• Vitamin D is also important as we are all spending much more time indoors and away from direct sunlight. Deficiencies of Vitamin D have been linked to lower levels of immunity, so do provide your child with a dose of 800IU a day, which is double the normal daily dosage of Vitamin D.
• Zinc is also important in boosting immunity. One of the best sources is nuts. If they are not allergic to Brazil nuts, grinding three brazil nuts a day into your child’s food is a great way of getting their daily requirement of Zinc into their diet.
• Sugar increases the risk of catching infections, so make sure your family is reducing their intake of sugar.
Improving indoor measures
What measures should we take indoors, in addition to sanitising surroundings?
Improving your indoor surroundings is key for your children. Now that there are more members of the family at home at the same time, it is vital to be extra cautious on how you clean and rid your home of germs and bacteria.
Deep cleaning allows you to remove harmful dust from the environment. Properly tackle dust by washing any soft furnishing items – pillows, curtains, cushions and throws. Other items, such as mattresses and couches, should be cleaned using a powerful, fully sealed vacuum cleaner with appropriate attachments.
Furthermore, look at ways to improve indoor air quality. The air in our homes can contain a number of substances including dust, germs and bacteria, pet dander, allergens, gases including volatile organic compounds (VOCs), NO2 and benzene. Now is the time to invest in an air purifier that has dual, HEPA filters that can capture pollutants, gases and viruses in the air.
Making your home free of pollutants will help in preserving good immunity in children.
Mental health and talking to children?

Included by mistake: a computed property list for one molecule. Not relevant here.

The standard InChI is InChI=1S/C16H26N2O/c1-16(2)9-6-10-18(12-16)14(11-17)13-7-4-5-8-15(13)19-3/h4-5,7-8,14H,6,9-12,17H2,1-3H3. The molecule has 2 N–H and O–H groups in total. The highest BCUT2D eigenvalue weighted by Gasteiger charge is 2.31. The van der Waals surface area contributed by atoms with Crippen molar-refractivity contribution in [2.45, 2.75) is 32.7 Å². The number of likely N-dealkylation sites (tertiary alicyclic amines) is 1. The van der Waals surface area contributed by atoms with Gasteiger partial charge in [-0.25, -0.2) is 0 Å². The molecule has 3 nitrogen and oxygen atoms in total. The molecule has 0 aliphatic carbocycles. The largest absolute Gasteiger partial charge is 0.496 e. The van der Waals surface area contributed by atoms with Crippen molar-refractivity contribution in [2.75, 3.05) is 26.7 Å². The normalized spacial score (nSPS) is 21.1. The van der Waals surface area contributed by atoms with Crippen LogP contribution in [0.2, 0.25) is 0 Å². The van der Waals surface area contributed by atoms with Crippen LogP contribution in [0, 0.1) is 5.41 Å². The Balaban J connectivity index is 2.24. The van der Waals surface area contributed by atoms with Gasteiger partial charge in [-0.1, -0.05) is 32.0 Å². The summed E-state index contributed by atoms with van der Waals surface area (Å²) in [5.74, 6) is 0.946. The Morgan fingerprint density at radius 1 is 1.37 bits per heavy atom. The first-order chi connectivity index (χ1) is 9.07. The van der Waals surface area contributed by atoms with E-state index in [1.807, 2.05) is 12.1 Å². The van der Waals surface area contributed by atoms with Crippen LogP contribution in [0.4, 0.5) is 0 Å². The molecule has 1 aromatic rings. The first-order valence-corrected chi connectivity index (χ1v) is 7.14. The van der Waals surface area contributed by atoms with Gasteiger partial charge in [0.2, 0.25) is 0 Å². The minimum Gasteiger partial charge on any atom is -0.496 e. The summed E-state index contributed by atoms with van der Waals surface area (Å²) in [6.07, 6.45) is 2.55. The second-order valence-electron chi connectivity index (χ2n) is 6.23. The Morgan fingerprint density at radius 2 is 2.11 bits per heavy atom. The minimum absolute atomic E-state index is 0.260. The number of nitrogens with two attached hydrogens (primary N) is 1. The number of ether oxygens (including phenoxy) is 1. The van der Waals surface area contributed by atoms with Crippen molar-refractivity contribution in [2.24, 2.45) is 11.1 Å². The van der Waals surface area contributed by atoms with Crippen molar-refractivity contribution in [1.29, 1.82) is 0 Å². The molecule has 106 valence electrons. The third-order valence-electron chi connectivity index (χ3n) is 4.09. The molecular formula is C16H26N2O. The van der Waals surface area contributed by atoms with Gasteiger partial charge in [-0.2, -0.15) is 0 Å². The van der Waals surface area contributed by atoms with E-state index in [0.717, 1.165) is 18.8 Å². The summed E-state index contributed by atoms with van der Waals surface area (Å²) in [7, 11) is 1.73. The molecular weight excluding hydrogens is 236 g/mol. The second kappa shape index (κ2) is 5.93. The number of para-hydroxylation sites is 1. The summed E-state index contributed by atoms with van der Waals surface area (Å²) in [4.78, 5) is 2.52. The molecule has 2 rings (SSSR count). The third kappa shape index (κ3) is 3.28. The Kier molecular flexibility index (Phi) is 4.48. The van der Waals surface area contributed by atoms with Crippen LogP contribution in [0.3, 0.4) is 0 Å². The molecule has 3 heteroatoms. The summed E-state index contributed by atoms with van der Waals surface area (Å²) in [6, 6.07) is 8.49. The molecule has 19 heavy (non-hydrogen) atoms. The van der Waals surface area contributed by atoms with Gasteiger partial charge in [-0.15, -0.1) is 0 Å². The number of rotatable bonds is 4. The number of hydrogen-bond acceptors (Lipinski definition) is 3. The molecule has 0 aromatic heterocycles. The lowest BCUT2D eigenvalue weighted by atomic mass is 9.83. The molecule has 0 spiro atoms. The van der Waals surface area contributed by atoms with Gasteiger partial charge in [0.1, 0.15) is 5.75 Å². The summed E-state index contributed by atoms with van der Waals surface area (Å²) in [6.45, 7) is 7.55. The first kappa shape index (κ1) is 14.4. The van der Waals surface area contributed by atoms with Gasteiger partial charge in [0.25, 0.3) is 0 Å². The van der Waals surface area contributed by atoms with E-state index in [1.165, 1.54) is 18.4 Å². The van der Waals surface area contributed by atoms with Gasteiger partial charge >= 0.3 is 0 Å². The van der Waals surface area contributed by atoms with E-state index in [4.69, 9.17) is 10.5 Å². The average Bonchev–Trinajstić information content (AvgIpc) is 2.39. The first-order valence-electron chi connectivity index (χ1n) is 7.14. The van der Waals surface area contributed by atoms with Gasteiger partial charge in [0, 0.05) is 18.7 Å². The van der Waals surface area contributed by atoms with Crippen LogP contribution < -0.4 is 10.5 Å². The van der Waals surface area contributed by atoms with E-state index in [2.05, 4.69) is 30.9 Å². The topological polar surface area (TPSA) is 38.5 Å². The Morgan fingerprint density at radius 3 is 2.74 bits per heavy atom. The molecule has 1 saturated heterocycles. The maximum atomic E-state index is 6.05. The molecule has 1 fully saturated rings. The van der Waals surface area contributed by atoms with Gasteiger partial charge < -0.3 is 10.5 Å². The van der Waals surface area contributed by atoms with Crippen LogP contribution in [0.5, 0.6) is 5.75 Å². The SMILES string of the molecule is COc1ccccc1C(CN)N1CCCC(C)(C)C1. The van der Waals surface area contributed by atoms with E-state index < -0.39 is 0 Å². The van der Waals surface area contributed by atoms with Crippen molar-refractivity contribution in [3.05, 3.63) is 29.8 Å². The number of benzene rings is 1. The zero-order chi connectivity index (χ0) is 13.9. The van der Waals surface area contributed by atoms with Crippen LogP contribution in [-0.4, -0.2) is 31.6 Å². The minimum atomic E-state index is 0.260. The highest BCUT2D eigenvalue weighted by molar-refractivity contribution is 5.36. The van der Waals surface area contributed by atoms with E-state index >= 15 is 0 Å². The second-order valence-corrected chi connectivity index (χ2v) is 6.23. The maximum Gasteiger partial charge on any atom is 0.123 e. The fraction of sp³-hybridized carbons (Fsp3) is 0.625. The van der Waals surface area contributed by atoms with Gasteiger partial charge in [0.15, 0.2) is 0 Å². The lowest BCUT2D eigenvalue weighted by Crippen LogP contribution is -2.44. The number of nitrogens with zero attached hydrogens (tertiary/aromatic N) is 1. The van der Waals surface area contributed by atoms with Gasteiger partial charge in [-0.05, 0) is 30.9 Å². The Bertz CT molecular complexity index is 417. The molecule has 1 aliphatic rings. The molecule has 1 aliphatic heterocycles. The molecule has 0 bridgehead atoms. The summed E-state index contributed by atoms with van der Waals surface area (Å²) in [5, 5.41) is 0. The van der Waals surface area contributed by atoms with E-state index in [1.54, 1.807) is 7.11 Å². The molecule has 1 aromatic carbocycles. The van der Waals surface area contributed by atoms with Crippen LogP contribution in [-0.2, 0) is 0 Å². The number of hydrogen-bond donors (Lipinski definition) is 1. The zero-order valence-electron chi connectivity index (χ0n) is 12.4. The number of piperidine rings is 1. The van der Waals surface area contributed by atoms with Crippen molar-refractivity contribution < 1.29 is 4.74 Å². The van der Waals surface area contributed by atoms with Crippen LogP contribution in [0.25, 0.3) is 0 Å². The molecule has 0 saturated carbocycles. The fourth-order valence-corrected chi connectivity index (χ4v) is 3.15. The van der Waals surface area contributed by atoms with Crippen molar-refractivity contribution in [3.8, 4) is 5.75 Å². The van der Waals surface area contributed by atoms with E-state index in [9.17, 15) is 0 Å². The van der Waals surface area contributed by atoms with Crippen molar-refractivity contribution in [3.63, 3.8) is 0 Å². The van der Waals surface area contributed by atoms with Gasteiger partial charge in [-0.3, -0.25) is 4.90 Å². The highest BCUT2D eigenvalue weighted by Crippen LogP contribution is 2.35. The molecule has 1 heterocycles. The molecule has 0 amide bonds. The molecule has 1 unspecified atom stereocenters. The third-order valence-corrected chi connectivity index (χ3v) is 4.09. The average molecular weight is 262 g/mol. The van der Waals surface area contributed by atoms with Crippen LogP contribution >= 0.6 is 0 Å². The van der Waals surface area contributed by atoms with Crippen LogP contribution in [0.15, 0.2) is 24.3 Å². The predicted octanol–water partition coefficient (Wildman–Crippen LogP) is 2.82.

What advice would you give with regards to safeguarding children’s mental health, given the the strict safety measures taken by the UAE?
I would advise parents to maintain a routine with their children. Children respond well to having an ongoing schedule, so they go to bed at the same time and have a structure to their day. Being too flexible in their day-to-day activities tends to make children a little insecure and that is where they will try to fight routine and treat the current situation as just an extended vacation.
Parents should avoid listening and watching the news about COVID-19 and discussing the negative aspects of it in front of their children. Children absorb a great deal and much more than we realize. It is better to have a conversation with them about the current situation in simple terms and ask them what they think is happening.
For example, my three-year-old son knows he can’t visit his grandmother because of the virus, but once that is cleared, he can see her. In this way he knows it’s due to the virus and not because she doesn’t want to see him. There is plenty of great digital content about COVID-19 that has been made for children, which de-mystifies the virus and helps them to better understand what is going on.
Cabin fever: Do children like being indoors?
Children are very adaptable and in fact, enjoy being indoors. For many of them it is the first chance to be with their parents all day, every day.
I find that it is the parents that tend to get more of the cabin fever than their children. I would encourage parents to make their homes into big play areas and be creative in a way that really engages with their child’s imagination.
For example, excite them with an indoor treasure hunt by drawing out a map of your home, and then hide the ‘treasure’ in different places each time. Adjust the difficulty depending on their age.
For children their mental health depends on how secure they feel and that depends on how secure their parents seem to them. As long as you can put a smile on your face, maintain a structured day, and behave normally, they will be happy.
Also, do not feel pressured to break house rules due to the situation. Be firm with them: when necessary, a no is a no; children get their strength and security from normal and healthy parenting.